This paper reviews the crisis presented in the 2016 movie Sully. The crisis being discussed is that of the protagonist’s development of post-traumatic stress disorder (PTSD) symptoms after experiencing the horrific event of a plane (which he is piloting) losing function in both engines, forcing Captain Chesley “Sully” Sullenberger to make an emergency landing in the middle of the Hudson River. This paper suggests therapeutic processes and the steps required during those processes that could ease Sullenberger’s post-traumatic stress symptoms and anxiety which resulted from the traumatic event. These therapeutic techniques have been researched and approved by psychological researchers and are proven methods for relieving PTSD symptoms. Healthy coping mechanisms will also be suggested to Sullenberger, as will steps which could strengthen Sullenberger’s resiliency, thus preventing similar responses to future traumatic events. This paper will also examine the grieving process which Sullenberger goes through and determine its effectiveness in relieving his PTSD symptoms.

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Exploring and Evaluating the Crisis in Sully:
Suggesting Coping Methods and Ways to Develop Resiliency to the Main Character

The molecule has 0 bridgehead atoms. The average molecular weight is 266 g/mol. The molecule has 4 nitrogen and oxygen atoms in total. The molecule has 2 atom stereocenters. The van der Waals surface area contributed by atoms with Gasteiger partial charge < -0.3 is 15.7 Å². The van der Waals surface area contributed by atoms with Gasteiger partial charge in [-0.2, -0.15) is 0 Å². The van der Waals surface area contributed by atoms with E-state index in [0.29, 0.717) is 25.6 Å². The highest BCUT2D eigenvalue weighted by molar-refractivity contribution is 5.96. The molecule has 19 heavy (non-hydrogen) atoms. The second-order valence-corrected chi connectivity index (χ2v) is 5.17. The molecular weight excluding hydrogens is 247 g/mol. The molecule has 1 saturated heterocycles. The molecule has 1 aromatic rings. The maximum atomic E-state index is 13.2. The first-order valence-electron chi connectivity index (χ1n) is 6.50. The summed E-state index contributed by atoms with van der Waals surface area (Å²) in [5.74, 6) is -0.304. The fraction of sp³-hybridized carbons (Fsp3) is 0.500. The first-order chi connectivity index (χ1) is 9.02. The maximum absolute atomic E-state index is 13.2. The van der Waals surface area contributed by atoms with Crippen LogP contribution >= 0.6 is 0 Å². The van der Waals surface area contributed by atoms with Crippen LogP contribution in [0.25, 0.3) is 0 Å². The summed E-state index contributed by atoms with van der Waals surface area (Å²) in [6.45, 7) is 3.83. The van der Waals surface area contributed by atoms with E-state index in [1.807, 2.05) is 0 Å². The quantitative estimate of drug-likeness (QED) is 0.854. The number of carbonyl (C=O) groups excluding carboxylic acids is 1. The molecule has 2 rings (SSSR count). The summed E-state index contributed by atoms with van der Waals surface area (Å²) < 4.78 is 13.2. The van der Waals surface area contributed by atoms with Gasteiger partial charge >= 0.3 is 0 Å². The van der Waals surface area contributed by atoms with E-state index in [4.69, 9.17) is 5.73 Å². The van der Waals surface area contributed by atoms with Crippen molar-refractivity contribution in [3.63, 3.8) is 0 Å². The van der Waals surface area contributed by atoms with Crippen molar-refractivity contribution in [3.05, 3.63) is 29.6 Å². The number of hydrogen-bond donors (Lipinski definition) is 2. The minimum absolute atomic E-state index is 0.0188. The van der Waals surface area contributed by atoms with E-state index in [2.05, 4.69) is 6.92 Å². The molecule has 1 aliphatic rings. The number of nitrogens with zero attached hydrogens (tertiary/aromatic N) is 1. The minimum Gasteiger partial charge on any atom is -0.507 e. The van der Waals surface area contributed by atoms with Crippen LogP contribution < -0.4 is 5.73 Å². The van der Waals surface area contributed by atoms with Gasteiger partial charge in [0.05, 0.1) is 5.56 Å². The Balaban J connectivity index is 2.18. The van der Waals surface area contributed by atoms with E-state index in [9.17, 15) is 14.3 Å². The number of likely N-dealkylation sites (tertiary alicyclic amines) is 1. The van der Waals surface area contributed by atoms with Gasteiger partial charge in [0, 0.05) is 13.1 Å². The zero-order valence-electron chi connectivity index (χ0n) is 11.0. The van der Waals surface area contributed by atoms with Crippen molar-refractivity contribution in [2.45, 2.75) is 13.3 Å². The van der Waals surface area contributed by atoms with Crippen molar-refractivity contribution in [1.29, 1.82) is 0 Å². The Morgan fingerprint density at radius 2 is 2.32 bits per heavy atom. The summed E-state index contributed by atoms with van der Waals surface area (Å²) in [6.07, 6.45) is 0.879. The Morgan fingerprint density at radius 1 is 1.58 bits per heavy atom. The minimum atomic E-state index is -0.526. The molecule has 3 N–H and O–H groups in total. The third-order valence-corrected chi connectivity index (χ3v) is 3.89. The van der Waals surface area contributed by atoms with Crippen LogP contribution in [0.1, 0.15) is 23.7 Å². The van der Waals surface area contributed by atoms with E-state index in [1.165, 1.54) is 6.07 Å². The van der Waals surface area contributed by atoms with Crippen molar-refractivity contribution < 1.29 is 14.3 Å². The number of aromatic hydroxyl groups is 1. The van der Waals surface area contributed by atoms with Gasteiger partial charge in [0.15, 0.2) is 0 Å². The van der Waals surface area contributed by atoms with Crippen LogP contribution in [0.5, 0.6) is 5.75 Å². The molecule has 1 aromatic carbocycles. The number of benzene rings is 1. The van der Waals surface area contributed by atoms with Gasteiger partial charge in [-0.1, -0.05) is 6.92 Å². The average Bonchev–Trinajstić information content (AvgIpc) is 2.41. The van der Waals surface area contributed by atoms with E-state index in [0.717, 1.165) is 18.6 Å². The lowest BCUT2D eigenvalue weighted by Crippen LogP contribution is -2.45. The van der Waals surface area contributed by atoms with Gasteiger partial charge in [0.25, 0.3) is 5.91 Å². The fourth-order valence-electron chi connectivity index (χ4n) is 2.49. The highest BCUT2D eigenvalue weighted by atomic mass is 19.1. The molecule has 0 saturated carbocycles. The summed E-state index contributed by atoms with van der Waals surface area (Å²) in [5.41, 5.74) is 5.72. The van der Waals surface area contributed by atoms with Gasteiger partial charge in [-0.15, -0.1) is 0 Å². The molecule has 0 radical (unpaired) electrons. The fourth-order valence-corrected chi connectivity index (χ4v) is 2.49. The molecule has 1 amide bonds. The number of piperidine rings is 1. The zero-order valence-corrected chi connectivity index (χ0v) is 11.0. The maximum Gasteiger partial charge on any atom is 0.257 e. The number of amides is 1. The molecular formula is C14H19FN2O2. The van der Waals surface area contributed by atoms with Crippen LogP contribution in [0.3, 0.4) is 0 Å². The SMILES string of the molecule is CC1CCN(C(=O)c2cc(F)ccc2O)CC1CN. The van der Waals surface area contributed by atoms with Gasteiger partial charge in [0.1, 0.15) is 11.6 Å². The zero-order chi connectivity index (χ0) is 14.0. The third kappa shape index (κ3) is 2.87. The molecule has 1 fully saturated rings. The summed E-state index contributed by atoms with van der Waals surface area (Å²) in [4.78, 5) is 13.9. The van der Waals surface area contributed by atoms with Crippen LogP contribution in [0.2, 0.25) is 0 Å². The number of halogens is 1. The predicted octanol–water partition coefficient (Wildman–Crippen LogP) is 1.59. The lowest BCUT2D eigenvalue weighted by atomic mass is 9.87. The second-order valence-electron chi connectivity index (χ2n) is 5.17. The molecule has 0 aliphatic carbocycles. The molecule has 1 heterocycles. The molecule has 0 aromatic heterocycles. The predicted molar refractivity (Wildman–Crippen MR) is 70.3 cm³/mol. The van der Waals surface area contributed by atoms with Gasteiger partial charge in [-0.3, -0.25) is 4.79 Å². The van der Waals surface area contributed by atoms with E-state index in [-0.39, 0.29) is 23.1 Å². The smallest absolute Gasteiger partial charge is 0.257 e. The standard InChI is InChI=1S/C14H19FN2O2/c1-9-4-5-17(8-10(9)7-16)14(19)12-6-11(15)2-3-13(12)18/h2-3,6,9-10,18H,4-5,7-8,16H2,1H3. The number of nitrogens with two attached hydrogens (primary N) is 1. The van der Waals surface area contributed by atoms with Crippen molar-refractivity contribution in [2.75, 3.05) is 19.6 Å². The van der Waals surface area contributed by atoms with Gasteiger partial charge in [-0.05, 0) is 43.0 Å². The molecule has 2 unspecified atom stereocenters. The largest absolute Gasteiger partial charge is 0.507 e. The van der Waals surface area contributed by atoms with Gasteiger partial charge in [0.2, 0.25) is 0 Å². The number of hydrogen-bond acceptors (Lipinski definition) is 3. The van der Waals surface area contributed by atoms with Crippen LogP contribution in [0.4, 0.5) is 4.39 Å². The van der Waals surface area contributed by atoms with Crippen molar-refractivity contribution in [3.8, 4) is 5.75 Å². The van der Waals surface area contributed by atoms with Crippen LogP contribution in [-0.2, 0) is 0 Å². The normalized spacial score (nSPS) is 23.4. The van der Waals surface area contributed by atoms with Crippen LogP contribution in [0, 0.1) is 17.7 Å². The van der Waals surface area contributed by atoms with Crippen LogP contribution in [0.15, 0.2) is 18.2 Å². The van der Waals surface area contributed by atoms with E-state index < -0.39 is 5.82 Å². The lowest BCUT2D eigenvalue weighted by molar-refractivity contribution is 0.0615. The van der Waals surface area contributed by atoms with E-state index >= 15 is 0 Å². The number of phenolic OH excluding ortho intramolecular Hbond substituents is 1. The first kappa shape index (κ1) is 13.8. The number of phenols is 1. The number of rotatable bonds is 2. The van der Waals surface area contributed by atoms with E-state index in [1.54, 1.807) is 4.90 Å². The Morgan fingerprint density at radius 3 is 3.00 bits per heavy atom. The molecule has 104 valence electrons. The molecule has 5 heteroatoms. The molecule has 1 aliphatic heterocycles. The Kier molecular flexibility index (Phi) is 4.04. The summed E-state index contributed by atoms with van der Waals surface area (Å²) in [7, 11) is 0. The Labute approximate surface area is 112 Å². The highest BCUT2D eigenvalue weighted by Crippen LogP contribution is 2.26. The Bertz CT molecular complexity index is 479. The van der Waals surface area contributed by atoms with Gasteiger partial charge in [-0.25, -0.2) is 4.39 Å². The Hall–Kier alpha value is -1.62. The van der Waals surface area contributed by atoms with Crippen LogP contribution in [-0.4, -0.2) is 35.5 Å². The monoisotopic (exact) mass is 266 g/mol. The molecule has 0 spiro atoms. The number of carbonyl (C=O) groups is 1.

The movie Sully depicts the harrowing story of Captain Chesley “Sully” Sullenberger, a US Airways pilot forced to make an emergency airplane landing on the Hudson River after both of the craft’s engines are injured and rendered useless. This life-threatening experience, although lasting only a short while, ingrains itself into Sully’s mind as he develops symptoms of post-traumatic stress disorder (PTSD) after the near-tragic incident. Post-traumatic stress disorder is classified in the DSM-5 as a “Trauma- and Stressor- Related Disorder” (U.S. Department of Veterans Affairs, 2017). As such, there is a multitude of proven methods for recovery from the condition as well a constant inflow of new information and proposed treatments to lessen the effects the symptoms have on its sufferers.

Exploration of Crisis
The traumatic event which the protagonist, US Airways pilot Chesley “Sully” Sullenberger, experiences is that of near-death when the engines of his plane are incapacitated by a flock of birds, causing the plane to cease functioning. During the scene in which Sullenberger realizes both of the engines are disabled at an altitude of 2,800 feet in the air, he makes the quick decision to force the plane to land in the middle of the Hudson River, effectively saving the passengers and preventing any casualties. However, despite the majority of the population celebrating this event as a feat of heroic proportions, Sullenberger is left with the infamous mentally scarring condition known as post-traumatic stress disorder. In one instance, Sullenberger is viewing the cityscape evident from behind a large window. Amidst this tranquil surveying, he begins to experience flashbacks of the life-threatening event, seeing himself back in the cockpit of a plane with the two disabled engines. Flashbacks are among the symptoms of PTSD, alongside avoiding stimuli which reminds the sufferer of the traumatic event and increased alertness (Breslau, 2009, p. 198). With Sullenberger’s near-death experience and subsequent development of PTSD symptoms acting as a major crisis in the film, he battles with the condition throughout the duration of the movie.

Therapeutic Implications